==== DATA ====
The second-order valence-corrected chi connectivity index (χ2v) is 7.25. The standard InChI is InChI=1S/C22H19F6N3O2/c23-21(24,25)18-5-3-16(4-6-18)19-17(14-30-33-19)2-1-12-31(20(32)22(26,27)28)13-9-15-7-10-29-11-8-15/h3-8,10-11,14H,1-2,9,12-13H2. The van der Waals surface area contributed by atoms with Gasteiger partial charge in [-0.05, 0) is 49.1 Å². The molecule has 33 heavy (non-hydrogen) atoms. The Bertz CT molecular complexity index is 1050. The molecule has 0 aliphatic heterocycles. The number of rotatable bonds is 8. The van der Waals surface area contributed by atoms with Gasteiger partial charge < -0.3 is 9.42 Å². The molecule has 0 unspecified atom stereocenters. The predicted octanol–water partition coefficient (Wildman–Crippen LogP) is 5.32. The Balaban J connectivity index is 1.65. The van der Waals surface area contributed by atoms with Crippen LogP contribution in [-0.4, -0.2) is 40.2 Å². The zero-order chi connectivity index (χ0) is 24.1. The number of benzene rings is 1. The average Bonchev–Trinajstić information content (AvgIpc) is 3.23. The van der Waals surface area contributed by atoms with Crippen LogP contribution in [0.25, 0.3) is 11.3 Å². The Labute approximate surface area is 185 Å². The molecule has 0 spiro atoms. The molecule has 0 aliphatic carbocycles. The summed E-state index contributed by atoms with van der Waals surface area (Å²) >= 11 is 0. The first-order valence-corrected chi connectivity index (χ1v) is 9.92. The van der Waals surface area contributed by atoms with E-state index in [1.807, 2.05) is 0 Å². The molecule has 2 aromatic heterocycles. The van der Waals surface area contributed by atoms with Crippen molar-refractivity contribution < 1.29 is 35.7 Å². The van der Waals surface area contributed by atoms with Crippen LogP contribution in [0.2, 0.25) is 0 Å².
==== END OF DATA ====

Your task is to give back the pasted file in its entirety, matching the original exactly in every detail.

The second-order valence-corrected chi connectivity index (χ2v) is 7.25. The standard InChI is InChI=1S/C22H19F6N3O2/c23-21(24,25)18-5-3-16(4-6-18)19-17(14-30-33-19)2-1-12-31(20(32)22(26,27)28)13-9-15-7-10-29-11-8-15/h3-8,10-11,14H,1-2,9,12-13H2. The van der Waals surface area contributed by atoms with Gasteiger partial charge in [-0.05, 0) is 49.1 Å². The molecule has 33 heavy (non-hydrogen) atoms. The Bertz CT molecular complexity index is 1050. The molecule has 0 aliphatic heterocycles. The number of rotatable bonds is 8. The van der Waals surface area contributed by atoms with Gasteiger partial charge < -0.3 is 9.42 Å². The molecule has 0 unspecified atom stereocenters. The predicted octanol–water partition coefficient (Wildman–Crippen LogP) is 5.32. The Balaban J connectivity index is 1.65. The van der Waals surface area contributed by atoms with Crippen LogP contribution in [-0.4, -0.2) is 40.2 Å². The zero-order chi connectivity index (χ0) is 24.1. The number of benzene rings is 1. The average Bonchev–Trinajstić information content (AvgIpc) is 3.23. The van der Waals surface area contributed by atoms with Crippen LogP contribution in [0.25, 0.3) is 11.3 Å². The Labute approximate surface area is 185 Å². The molecule has 0 spiro atoms. The molecule has 0 aliphatic carbocycles. The summed E-state index contributed by atoms with van der Waals surface area (Å²) >= 11 is 0. The first-order valence-corrected chi connectivity index (χ1v) is 9.92. The van der Waals surface area contributed by atoms with E-state index in [1.807, 2.05) is 0 Å². The molecule has 2 aromatic heterocycles. The van der Waals surface area contributed by atoms with Crippen molar-refractivity contribution < 1.29 is 35.7 Å². The van der Waals surface area contributed by atoms with Crippen LogP contribution in [0.2, 0.25) is 0 Å².